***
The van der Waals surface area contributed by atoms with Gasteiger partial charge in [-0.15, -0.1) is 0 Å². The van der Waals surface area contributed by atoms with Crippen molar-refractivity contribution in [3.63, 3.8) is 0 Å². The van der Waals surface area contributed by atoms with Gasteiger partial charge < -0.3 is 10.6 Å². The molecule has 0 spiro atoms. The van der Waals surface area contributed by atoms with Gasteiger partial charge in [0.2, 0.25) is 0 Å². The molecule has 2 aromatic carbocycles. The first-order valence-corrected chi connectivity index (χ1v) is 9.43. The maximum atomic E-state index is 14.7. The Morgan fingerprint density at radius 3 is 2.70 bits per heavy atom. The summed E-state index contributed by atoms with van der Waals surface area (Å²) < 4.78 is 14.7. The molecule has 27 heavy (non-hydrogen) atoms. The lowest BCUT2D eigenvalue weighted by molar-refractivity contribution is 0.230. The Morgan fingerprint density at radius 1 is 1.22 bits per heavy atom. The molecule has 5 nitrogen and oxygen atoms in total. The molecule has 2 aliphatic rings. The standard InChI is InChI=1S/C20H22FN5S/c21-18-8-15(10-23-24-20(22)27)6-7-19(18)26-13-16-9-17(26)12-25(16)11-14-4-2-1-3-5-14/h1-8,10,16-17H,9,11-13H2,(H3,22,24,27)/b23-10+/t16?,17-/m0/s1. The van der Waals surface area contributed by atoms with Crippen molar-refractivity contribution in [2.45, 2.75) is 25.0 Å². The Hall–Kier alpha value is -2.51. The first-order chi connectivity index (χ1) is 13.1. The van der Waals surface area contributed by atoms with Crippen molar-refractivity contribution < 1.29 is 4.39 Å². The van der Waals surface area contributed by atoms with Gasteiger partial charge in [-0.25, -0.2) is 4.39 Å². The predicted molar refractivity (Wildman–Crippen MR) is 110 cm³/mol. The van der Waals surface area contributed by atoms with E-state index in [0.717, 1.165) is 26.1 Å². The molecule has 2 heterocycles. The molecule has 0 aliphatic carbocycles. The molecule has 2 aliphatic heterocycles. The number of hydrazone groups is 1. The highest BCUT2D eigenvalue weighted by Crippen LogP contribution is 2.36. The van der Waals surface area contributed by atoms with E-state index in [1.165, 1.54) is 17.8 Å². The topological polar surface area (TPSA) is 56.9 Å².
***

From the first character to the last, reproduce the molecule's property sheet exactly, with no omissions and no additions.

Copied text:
The van der Waals surface area contributed by atoms with Gasteiger partial charge in [-0.15, -0.1) is 0 Å². The van der Waals surface area contributed by atoms with Crippen molar-refractivity contribution in [3.63, 3.8) is 0 Å². The van der Waals surface area contributed by atoms with Gasteiger partial charge < -0.3 is 10.6 Å². The molecule has 0 spiro atoms. The van der Waals surface area contributed by atoms with Gasteiger partial charge in [0.2, 0.25) is 0 Å². The molecule has 2 aromatic carbocycles. The first-order valence-corrected chi connectivity index (χ1v) is 9.43. The maximum atomic E-state index is 14.7. The Morgan fingerprint density at radius 3 is 2.70 bits per heavy atom. The summed E-state index contributed by atoms with van der Waals surface area (Å²) < 4.78 is 14.7. The molecule has 27 heavy (non-hydrogen) atoms. The lowest BCUT2D eigenvalue weighted by molar-refractivity contribution is 0.230. The Morgan fingerprint density at radius 1 is 1.22 bits per heavy atom. The molecule has 5 nitrogen and oxygen atoms in total. The molecule has 2 aliphatic rings. The standard InChI is InChI=1S/C20H22FN5S/c21-18-8-15(10-23-24-20(22)27)6-7-19(18)26-13-16-9-17(26)12-25(16)11-14-4-2-1-3-5-14/h1-8,10,16-17H,9,11-13H2,(H3,22,24,27)/b23-10+/t16?,17-/m0/s1. The van der Waals surface area contributed by atoms with Crippen molar-refractivity contribution in [2.45, 2.75) is 25.0 Å². The Hall–Kier alpha value is -2.51. The first-order chi connectivity index (χ1) is 13.1. The van der Waals surface area contributed by atoms with Crippen molar-refractivity contribution < 1.29 is 4.39 Å². The van der Waals surface area contributed by atoms with Gasteiger partial charge in [-0.25, -0.2) is 4.39 Å². The predicted molar refractivity (Wildman–Crippen MR) is 110 cm³/mol. The van der Waals surface area contributed by atoms with E-state index in [0.717, 1.165) is 26.1 Å². The molecule has 2 heterocycles. The molecule has 0 aliphatic carbocycles. The molecule has 2 aliphatic heterocycles. The number of hydrazone groups is 1. The highest BCUT2D eigenvalue weighted by Crippen LogP contribution is 2.36. The van der Waals surface area contributed by atoms with E-state index in [1.165, 1.54) is 17.8 Å². The topological polar surface area (TPSA) is 56.9 Å².